2. An investigation shows Aboriginal people on Lord Vestey’s Northern Territory cattle station are getting poor rations, inadequate housing, water and sanitation facilities and are paid less than the five shillings a day minimum wage, which was set for Aboriginal people in a 1918 ordinance. European males receive two pounds and eight shillings (equal to 48 shillings) a week in 1945.

  3. Bill Onus, organising in Redfern, co-founds the Redfern All Blacks Rugby League team which would become a community and political organisation throughout the 50s and 60s.

1946

  1. Aboriginal children need a medical certificate to attend public schools.

  2. Aboriginal pastoral workers initiate the Pilbara strike in Western Australia over pay, conditions and ill treatment.

1948

  1. Arts
    Stamp showing a crocodile.
    Designed by a non-Aboriginal artist, this 2-shilling stamp is the first to show an Aboriginal art theme.

    Australia Post releases the first Australian stamp that features an Aboriginal art theme. The 2 shilling stamp represents a crocodile in the style of a rock painting and is part of the Australian Animals definitive stamp issue of that year. But the artist, Gert Sellheim, is not Aboriginal.

  2. Politics

    The Universal Declaration of Human Rights is adopted by the newly-formed United Nations and supported by Australia.

  3. Politics

    The Commonwealth Citizenship and Nationality Act 1948 for the first time makes all Australians, including all Aboriginal people, Australian citizens. But at state level they still suffer legal discrimination.

1949

  1. Aboriginal people are given the right to enrol and vote at federal elections provided they are entitled to enrol for state elections or have served in the armed forces.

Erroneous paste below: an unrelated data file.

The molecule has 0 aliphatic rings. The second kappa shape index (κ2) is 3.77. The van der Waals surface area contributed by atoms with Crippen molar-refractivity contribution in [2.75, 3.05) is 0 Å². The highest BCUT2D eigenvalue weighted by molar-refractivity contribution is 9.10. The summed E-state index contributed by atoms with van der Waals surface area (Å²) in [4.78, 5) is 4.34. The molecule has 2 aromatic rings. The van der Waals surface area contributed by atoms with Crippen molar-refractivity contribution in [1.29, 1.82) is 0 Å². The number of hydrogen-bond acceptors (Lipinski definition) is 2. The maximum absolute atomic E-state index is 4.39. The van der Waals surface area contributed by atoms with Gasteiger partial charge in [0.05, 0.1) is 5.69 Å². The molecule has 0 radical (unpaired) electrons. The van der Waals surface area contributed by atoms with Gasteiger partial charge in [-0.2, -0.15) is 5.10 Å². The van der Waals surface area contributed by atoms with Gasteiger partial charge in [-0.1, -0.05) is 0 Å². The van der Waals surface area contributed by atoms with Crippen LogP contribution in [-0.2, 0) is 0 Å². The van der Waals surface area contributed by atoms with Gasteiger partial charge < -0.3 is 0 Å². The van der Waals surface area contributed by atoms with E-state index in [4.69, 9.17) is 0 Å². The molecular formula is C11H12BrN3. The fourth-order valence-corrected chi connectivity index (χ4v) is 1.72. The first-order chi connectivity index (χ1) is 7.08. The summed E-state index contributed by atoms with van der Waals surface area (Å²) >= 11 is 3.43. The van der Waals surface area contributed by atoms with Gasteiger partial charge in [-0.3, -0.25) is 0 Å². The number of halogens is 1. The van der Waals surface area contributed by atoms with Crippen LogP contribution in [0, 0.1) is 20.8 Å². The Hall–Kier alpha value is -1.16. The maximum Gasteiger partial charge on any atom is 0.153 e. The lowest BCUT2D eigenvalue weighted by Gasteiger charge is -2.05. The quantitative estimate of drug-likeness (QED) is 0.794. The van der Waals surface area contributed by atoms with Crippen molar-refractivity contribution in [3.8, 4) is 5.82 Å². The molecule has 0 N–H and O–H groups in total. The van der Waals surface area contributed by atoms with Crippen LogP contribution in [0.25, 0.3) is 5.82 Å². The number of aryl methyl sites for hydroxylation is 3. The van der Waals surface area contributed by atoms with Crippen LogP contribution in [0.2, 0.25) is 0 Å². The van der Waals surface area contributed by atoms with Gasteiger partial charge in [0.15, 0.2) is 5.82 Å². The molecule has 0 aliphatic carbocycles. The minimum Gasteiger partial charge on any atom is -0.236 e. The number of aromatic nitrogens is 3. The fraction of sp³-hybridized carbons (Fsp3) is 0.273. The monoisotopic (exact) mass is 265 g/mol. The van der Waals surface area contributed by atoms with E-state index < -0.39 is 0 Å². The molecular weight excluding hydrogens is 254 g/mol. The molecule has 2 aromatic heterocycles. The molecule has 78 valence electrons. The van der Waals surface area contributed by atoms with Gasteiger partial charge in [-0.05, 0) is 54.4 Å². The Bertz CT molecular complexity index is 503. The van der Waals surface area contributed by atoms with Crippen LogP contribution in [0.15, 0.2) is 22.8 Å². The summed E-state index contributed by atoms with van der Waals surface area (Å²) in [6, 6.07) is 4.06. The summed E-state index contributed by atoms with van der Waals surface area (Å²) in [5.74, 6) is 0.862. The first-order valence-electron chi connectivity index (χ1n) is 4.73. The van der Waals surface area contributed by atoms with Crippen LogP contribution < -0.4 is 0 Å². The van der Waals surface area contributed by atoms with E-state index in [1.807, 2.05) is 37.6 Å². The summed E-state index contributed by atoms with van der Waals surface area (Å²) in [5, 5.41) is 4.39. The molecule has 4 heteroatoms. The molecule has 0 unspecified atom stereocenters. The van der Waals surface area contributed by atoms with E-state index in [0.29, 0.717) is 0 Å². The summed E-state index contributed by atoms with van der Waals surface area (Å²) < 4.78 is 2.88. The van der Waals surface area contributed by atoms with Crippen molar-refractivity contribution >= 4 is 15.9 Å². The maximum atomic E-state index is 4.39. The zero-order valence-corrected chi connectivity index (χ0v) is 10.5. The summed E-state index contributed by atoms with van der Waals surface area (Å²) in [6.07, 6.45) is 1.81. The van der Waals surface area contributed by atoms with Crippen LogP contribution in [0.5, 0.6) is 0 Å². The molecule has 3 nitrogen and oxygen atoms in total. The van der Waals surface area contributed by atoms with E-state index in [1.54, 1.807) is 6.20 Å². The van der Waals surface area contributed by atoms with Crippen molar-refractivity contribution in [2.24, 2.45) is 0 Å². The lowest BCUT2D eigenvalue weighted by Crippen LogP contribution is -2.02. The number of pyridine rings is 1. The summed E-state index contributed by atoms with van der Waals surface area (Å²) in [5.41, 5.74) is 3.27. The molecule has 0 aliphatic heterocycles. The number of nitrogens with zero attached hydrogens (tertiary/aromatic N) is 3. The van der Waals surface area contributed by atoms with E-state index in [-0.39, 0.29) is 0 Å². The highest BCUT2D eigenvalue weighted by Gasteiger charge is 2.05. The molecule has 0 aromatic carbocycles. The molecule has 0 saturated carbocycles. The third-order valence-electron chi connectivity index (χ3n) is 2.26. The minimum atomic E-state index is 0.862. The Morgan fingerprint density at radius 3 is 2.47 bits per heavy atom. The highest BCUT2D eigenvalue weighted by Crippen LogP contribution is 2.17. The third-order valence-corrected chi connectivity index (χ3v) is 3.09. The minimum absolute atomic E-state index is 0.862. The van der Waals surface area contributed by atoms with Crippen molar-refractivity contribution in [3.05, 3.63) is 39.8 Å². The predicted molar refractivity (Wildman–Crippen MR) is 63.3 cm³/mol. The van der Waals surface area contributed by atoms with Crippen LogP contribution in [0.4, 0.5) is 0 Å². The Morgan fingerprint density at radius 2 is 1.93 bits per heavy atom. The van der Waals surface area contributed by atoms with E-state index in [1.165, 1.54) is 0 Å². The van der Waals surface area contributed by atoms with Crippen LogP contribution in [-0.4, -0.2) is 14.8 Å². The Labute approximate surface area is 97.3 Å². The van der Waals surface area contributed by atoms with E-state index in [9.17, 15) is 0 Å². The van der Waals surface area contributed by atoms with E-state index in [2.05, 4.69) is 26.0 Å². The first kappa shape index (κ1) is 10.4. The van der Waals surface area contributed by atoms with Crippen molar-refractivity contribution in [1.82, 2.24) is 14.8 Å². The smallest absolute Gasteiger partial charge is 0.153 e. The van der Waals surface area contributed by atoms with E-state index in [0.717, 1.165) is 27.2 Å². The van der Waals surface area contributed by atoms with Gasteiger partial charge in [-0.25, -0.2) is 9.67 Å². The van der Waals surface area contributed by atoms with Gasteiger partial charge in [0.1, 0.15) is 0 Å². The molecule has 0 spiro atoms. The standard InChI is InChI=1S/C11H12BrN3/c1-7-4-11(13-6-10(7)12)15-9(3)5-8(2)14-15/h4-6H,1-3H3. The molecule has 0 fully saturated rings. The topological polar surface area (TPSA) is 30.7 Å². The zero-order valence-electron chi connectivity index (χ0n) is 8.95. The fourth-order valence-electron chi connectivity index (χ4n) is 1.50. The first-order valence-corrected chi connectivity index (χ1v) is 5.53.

2. The Convention on the Prevention and Punishment of the Crime of Genocide is ratified by Australia. It comes into force in 1951.

  3. Protest

    A group of Aboriginal stockmen including Ampilatwatja man Banjo Morton walk off from the Lake Nash Cattle Station demanding wages instead of rations. After a short period they are paid one pound a week. It is the first time Aboriginal stockmen walked off disputing labour conditions in the NT.

1950

  1. Stamp: 8 1/2d Gwoya Jungarai, often known as 'One Pound Jimmy'.
    Gwoya Jungarai

    The portrait of Gwoya Jungarai (ca.1895-1965) of the Warlpiri people, Central Australia, appears on the 8 1/2 pence (8 1/2d) and two shillings and sixpence (2s.6d, issued 1952) definitive stamps. The stamps become widely known as “One Pound Jimmy” because when asked the price of his artefacts for sale he always replied “One Pound”.

  2. The first formal schooling for Aboriginal children in the Northern Territory is provided. Lack of facilities is rationalised by the claim that children “beyond the age of 10 couldn’t keep up with white children anyway”.

References

View article sources (2)

[1] 'First Indigenous military pilot remembered', Koori Mail 525 p.15
[2] 'Building named to honour Indigenous fighter pilot', Department of Defence, 27/10/2020, available at news.defence.gov.au/national/building-named-honour-indigenous-fighter-pilot; thanks to my subscriber Flurgen for letting me know.

Harvard citation

Korff, J 2021, Timeline results for , <https://www.creativespirits.info/aboriginalculture/timeline/searchResults?page=11>, retrieved 19 April 2021